Toll-like receptors (TLRs) exert powerful proinflammatory responses to microbial pathogens, and TLR responses are stringently regulated during infection so that the chronic exposure of cells to microbial products can ultimately lead to a state of hyporesponsiveness. Carmody et al. identify an essential role for the proto-oncogene protein B cell leukemia (Bcl)-3 in negatively regulating TLR signaling in this context. Bcl-3 blocks ubiquitination of the nuclear factor κB subunit p50, which prevents its degradation and allows it to maintain its inhibition of gene transcription in response to TLR signals. This pathway offers a means by which microbial signals can be prevented from overpowering the immune response.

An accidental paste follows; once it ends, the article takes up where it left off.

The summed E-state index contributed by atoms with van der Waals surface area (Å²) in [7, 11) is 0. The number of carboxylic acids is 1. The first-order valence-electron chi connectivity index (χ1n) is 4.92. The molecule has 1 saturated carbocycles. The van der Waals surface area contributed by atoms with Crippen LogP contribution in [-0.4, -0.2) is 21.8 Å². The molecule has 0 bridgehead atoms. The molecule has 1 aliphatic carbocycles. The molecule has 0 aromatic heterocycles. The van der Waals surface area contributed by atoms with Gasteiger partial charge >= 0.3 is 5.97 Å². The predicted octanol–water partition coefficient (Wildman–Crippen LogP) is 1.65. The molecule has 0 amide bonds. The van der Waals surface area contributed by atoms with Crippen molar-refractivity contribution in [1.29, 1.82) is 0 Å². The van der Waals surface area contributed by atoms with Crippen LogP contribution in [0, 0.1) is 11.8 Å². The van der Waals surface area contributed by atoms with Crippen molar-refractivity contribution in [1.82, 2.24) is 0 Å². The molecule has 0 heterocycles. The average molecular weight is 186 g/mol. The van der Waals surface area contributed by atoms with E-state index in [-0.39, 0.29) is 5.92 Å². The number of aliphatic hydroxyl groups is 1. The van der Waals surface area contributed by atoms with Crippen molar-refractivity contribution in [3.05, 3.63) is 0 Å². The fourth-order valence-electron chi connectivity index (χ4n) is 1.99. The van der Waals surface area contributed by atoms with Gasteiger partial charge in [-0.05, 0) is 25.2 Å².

R. J. Carmody, Q. Ruan, S. Palmer, B. Hilliard, Y. H. Chen, Negative regulation of Toll-like receptor signaling by NF-κB p50 ubiquitination blockade. Science 317, 675-678 (2007). [Abstract] [Full Text]